In December 2016, the World Health Organization (WHO) made an urgent request for assistance in Mosul, Iraq. The country was in the middle of an intense war and there was very little trauma care available to help those injured during the conflict. Many of the Northern Iraq hospitals were non-functioning or under ISIS control, and left thousands of people without health services. As the front line moved forward more hospitals were damaged beyond repair. Ambulances were hard to come by and if someone was lucky enough to be transported, the nearest medical facility was often several hours away due to damaged roads and multiple security checkpoints; no medical care was provided enroute.
People were dying and many of their deaths were preventable. They would die simply because they did not have access to the care necessary to keep them alive in the field and during transport to the hospital. In the first two months alone more than 2,000 civilian casualties were reported and 10% of them were children under the age of 15. We could not stand by while people, children, died because they did not have access to medical care.
NYCMedics' model of mobile medical teams would perfectly address the gap in care caused by a constantly moving frontline, so we immediately answered the WHO's request and began the implementation of a year-long intervention operating a Trauma Stabilization Point, aiming to deliver high impact with measurable results.Our goal was simple, to save as many lives as possible.
Throughout 2017, NYCMedics operated a Trauma Stabilization Point (TSP) behind the front line of the war filling a critical gap in the response efforts. TSPs were the first point of medical contact with gravely injured people providing vital trauma care and stabilization, readying patients for transport to hospitals for medical or surgical intervention.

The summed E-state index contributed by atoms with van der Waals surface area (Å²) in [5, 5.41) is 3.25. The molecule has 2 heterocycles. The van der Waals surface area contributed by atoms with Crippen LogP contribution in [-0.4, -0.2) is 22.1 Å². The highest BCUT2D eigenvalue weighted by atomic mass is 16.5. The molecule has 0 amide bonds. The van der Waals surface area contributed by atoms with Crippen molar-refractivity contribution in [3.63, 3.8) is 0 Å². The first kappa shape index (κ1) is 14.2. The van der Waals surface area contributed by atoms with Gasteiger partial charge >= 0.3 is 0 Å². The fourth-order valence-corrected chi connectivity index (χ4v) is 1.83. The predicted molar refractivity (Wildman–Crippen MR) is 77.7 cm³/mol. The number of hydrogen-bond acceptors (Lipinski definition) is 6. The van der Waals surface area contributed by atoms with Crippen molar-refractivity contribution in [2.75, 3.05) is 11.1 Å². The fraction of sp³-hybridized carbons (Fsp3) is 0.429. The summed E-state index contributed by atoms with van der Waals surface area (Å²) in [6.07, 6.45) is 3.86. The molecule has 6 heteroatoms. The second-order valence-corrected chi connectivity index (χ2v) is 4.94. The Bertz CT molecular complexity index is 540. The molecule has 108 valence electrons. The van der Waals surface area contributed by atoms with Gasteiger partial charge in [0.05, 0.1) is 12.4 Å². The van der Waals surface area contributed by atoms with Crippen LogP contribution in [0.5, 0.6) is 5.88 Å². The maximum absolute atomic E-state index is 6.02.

The NYCMedics TSP was continually staffed and operated 24 hours a day, seven days a week. As a mobile unit, our TSP relocated seven times in effort to maintain a close proximity to the front and intervene during the critical 'Golden Hour" of care providing rapid evaluation and resuscitation. The majority of patients were evaluated, triaged, treated, and dispositioned to receiving facilities within 15 minutes of arriving. With NYCMedics TSP located between the front lines and the distant field hospitals, our volunteers provided life-saving care to more than 2,600 patients, far exceeding our projection of 2,000.
Additionally, NYCMedics successfully implemented and directed a response wide patient referral system that managed over 1,600 patient transfers in real-time. NYCMedics played an integral part in the day-to-day management of patient transfers, helping to smooth the communication between various partner organizations, troubleshoot delays and obstacles during transfers such as border closures and ambulance availability in real-time, and served as a centralized focal point for referrals.
From our first day on the ground in Iraq we posted Dispatches from the Field to allow people to see and hear firsthand from our volunteers and staff on the front lines. While our organizational mission was simple, to save as many lives as possible, our campaign objective was to share our experiences far and wide in effort to garner media attention for the crisis in Iraq as well as to increase awareness of our brand and mission. Strengthening our brand awareness would not only help us raise additional funding to contribute to our life-saving medical interventions, but also reach qualified medical volunteers far beyond the borders of the U.S.
Dispatches were distributed by email, Facebook posts, tweets and through our website.Within weeks of our first post we were approached by CNN, CBS, NPR and the Los Angeles Times, as well as dozens of smaller, local US, Middle Eastern and European news outlets. Granting access to our TSP allowed major news networks to share our story and the need to help with the humanitarian crisis in Iraq. After the news features were published, we saw a spike in in our social engagement, donations and volunteer recruitment.
Socially, our work brought significant increases in page likes, media attention, and donations.
Most importantly, NYCMedics had significant clinical impact in otherwise unreachable communities in Northern Iraq.
Following the success of this project, NYC Medics has been at the forefront of challenging traditional responses to war and are currently working toward providing similar interventions in Yemen. Additionally, we are also working towards implementing other projects in Iraq that focus on resiliency and redevelopment of emergency medical services in Mosul.
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